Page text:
Learning to Eat

I find this humiliating but, at 41, I'm still not sure how to eat. But I am much better at it today than I was.

In college, I would cook these enormous meals for myself. And, for some reason, I'd eat it all. I equated that feeling of pain as being full and so, moron that I was —and, in many ways, still am — I ate until it hurt. Sometimes, I'd take a nap mid-meal, wake and pick up right where I'd left off. Night after night, it was the same thing. I simply did not learn. It was if I assumed eating should be self-evident so why should I consider it — even when my stomach was aching every freakin' night.

There's a metaphor here for lots of things. Anyway....

I was not alone. When my friends and I would cook meals together, collectively we would enact this same stupidity: we'd eat until all of us were on the ground moaning in pain.

Several years ago, I began actually to heed how I ate — amount, yes, and content. But getting this right — eating so as to maximize the system that is my body — is easier said then done. How do we know how to eat? How do we decide what to eat?

We can go by what we crave. And, often, this is effective. But, for many, craving and health are at odds. Nietzsche says that an ill constituted person instinctively craves that which makes him sick. The strong man does the opposite: he craves what makes him healthy. All you have to do is go to one of these monster supermarkets – surely, Safeway is one of the most depressing places on the planet, all flourescent glow of indigestion, mass processed death — and see what people are eating. It's horrifying.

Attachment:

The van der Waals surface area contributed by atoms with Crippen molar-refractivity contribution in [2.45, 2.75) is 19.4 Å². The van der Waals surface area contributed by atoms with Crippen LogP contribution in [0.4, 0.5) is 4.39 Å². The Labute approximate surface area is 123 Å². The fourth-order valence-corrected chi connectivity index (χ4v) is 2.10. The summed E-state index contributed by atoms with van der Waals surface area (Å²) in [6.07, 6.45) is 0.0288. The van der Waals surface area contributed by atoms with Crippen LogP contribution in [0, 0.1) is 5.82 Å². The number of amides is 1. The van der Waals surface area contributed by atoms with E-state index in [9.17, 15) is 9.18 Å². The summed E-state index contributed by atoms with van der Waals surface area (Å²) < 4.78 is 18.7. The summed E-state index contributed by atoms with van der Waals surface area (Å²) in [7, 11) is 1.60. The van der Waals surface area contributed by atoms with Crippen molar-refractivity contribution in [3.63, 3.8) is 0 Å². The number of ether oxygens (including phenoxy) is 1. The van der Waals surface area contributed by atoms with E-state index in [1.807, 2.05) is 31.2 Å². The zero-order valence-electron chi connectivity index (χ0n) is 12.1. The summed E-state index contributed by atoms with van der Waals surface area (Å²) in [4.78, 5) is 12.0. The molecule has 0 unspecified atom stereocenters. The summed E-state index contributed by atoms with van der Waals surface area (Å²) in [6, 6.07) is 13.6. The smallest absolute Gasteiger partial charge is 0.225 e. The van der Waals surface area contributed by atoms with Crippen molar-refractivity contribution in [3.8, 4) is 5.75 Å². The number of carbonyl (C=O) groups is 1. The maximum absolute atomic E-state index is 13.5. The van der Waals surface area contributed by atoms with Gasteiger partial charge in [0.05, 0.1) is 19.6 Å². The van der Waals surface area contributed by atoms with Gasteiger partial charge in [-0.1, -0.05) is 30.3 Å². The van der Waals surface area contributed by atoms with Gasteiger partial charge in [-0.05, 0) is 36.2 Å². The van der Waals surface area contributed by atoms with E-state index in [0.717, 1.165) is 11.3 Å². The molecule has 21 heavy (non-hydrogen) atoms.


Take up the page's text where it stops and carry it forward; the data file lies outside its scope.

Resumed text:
So if craving alone cannot be trusted, how do we make these decisions? Well, experience, of course. I've eaten this before and, well, I felt good so I'll eat it again. This generally works very well. Only it's not that easy as a) one's body changes so what was once good may not be anymore; and b) we don't eat in isolation: multiple foods, multiple factors, come into play. So perhaps that one food fed my vitality but perhaps it was that food in combination with another or with my mood or with the time of year. There are dozens of variables, each varying. And, anyway, it's not really a matter of a food but of how to combine them, when to eat them, how to eat them.

There's outside knowledge — what people tell you, books tell you, science reports tell you, nutritionists tell you (and everyone these days is an expert on food; it's unsettling: from whence their knowledge?). But this can be quite confusing. Eat raw, says my friend, that way you get all the nutrients. Cook everything, my acupuncturist says, make sure it's warm and grounding. Who you gonna believe?

We are, at last, alone with our bodies. We make these decisions in the moving, morphing lab that is our bodies, that is our lives. Each decision is a temporal fold, a calculus of past experience, present craving, opportunity, future predictions, outside knowledge, and gut instinct (as it were).

Alas, this is really the way of all decisions, conscious or not. They are impossible but actual. Heeding the everyday ain't easy.

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